The lock-down of the global economy to slow the spread of the COVID-19 pandemic led the IMF to materially alter expectations for economic growth.
The IMF now forecasts a decline in global GDP of 4.9% in 2020, followed by a sharp recovery of 5.4% in 2021.
In advanced economies, GDP is projected to decline by 8.0% for 2020, and recover by 4.8% in 2021,as economies reopen and progress is potentially made on a vaccine. The US is expected to fare similarly, declining 8.0% in 2020 and recovering by 4.5%in 2021.
The euro-area is forecasted to take the greatest hit to growth, declining 10.2% in 2020 and recovering 6.0%in 2021. Expectations for Spain and Italy, which implemented some of the most stringent and aggressive quarantine and containment measures, are heavily influencing weakness across the broader region; both economies are anticipated to decline by 12.8%this year. The Japanese economy is expected to decline by 5.8% in 2020 but only recover by 2.4% in 2021.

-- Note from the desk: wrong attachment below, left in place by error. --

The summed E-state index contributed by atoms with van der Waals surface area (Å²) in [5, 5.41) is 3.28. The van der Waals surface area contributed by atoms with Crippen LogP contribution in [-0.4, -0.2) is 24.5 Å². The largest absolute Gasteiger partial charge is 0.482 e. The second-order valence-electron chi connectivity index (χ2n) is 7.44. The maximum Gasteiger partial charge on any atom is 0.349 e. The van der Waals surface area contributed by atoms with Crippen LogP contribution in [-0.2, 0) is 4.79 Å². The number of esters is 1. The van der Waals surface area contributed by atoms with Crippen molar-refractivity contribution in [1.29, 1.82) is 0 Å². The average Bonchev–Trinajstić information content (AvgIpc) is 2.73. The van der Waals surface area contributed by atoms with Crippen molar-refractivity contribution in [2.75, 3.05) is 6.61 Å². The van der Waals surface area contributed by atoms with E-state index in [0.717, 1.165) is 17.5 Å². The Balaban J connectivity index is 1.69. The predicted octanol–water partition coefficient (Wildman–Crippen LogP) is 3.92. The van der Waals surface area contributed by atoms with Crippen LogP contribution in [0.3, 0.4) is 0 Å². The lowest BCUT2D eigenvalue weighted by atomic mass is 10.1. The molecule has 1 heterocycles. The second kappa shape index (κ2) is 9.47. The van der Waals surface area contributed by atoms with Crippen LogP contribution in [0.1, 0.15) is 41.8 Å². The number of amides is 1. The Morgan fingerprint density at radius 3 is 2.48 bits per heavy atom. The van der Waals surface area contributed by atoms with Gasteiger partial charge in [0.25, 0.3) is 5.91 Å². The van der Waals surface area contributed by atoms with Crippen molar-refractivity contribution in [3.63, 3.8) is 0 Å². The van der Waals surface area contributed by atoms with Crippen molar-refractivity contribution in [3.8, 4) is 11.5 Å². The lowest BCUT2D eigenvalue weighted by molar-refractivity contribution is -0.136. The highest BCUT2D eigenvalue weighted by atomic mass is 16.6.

Growth projections are also weak for emerging economies, although China is expected to post positive growth of 1.0%for 2020, and a significant 8.2% in 2021. The growth expectations are due primarily to the Chinese government’s ability to quickly impose aggressive distancing measures, largely isolate and contain the virus, and then quickly move to re-open their economy.
Inflation is projected to decline,consistent with decreased economic activity, with inflation in most developed economies expected below 1.0%; in some countries, such as Japan, deflation is expected.